Parents Of Toddler With Cancer Wed Early In Hospital So Two-Year-Old Can Be Flower Girl

The parents of a two-year-old with cancer moved their wedding to her hospital so she could be flower girl.

Helen and Arun Kumar had planned to marry in September at the Grade II-listed Law Society in Chancery Lane, London.

But after learning their daughter Elsie’s leukaemia had returned they married a few weeks ago in the capital’s Great Ormond Street Hospital instead.

Mr Kumar, 41, said: “She was on great form, despite being on five days of strong chemotherapy just before. She stole the show."

The father said they had already booked the venue, sampled the food and bought the wedding dress.

He continued: "The plans went on hold when we suspected Elsie had relapsed as we didn’t want to do anything without being certain what our future held.

"When doctors confirmed that she had, we decided to move the wedding forward. We wanted to get married with her there.

"It was a fantastic day. All our family and friends came, and Elsie was the flower girl, going up the aisle behind Helen on her trike.

"She was on great form, despite being on five days of strong chemotherapy just before. She stole the show.”

Elsie is one of the one in 10 children with Down’s syndrome that also has transient abnormal myelopoiesis (TAM), a leukaemia-like condition that initially resolves itself without treatment.

Children with TAM have a one in five chance of developing myeloid leukaemia around the age of two.

For months, there was no sign of the disease in Elsie. Then, last summer, Mr and Mrs Kumar, of Islington, London noticed their daughter’s lethargy and lack of appetite.

When a bruise appeared on her head in October, despite the fact she had not fallen or knocked herself, they decided to take her to the Whittingdon Hospital in North London.

She was referred to Great Ormond Street, where medics confirmed 10% of her blood cells were leukemic.

"Doctors don’t tend to treat until the leukemic cells reach 20% as there is a slight chance they could go away by themselves," said Mr Kumar.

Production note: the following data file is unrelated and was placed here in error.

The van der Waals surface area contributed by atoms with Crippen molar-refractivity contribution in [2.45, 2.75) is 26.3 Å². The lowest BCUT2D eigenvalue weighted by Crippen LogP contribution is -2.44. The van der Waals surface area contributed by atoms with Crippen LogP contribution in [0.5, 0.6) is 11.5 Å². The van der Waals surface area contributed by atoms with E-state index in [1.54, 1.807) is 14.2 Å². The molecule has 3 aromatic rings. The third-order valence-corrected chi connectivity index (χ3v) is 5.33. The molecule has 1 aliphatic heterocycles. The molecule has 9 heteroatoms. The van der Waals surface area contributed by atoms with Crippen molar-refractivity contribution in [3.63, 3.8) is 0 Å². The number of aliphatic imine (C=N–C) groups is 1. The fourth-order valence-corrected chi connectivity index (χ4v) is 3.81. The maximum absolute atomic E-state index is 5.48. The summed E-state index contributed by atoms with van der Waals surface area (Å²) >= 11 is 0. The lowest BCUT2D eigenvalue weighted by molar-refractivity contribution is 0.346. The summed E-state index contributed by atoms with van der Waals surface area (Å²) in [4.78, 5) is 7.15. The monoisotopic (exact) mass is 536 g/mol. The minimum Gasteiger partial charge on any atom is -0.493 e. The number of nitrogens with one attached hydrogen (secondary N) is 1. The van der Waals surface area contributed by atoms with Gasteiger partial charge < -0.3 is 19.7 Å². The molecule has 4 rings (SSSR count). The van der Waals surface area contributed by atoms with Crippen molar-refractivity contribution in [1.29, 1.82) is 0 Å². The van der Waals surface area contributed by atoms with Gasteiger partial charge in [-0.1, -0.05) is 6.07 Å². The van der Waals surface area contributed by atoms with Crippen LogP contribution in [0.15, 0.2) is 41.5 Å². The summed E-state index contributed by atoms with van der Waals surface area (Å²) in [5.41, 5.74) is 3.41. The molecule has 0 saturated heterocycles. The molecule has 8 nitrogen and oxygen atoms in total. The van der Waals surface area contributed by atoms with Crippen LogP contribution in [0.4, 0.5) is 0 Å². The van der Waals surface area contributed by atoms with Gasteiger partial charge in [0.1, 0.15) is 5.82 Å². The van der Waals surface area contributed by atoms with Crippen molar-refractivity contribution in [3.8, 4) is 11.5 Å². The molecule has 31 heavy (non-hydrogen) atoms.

"We monitored her but, within a month, the level of leukemic cells grew to 50%, so in November, Elsie started chemotherapy."

Elsie’s future looked hopeful when she went into remission in December.

Throughout January, February and March, she underwent three further rounds of chemotherapy to minimise the risk of a recurrence.

"The little girl we knew before slowly started to come back. After being stuck in the same place for so long, she started coming on leaps and bound," Kumar added.

But by May, her appetite began to wane once again.

"We had to coax her more and more to eat, but her blood counts were fine, so we thought it might just be the terrible two’s, or chemotherapy changing her taste buds," said Mr Kumar.

In June, alarm bells rang once again when a single blood spot appeared on Elsie’s skin.

Worried, Mr and Mrs Kumar took her back to the Whittingdon, where a consultant broke the heartbreaking news that the cancer had returned.

The couple then faced an impossible choice – whether to opt for palliative care and take Elsie home to enjoy their remaining time together or to risk the side-effects of another, stronger round of chemotherapy.

Mr Kumar said: "Although the side effects of chemotherapy can be horrendous for children with Down’s syndrome, Elsie hadn’t experienced them before.

"Our consultant agreed that she was strong and could handle it, so we decided to give her the chance to fight."

Now, the family have been told a blood stem cell transplant is the best chance of a cure and have issued a desperate plea for donors.

Because Elsie has no siblings and is of mixed heritage – Indian and white British – the chances of finding a match are reduced.

According to Delete Blood Cancer, only 60% of white people in the UK can find the best possible stem cell match from a stranger.

The statistic drops dramatically to just 20.5% for patients from a black, Asian or ethic minority background.

The Kumars are sharing their story in the hope that they will encourage more mixed race people to register as donors.

They have launched an online donor search, setting up Facebook and Twitter accounts called A Match for Elsie.

Save for a few exclusions, including those who suffer from chronic illnesses, any healthy adult living in the UK and aged between 18 and 55 can register to be a donor.

Pre-registration is possible from the age of 17.

Praising his daughter’s attitude throughout her battle, Mr Kumar said: “Elsie is incredibly brave.

"She doesn’t want to be ill, she just wants to play and be a normal toddler. We take her out every morning so she can play on the swings for half an hour or so before returning to hospital.

"We’re urging people out there to sign up as donors because they could save a life."

childhood cancer awareness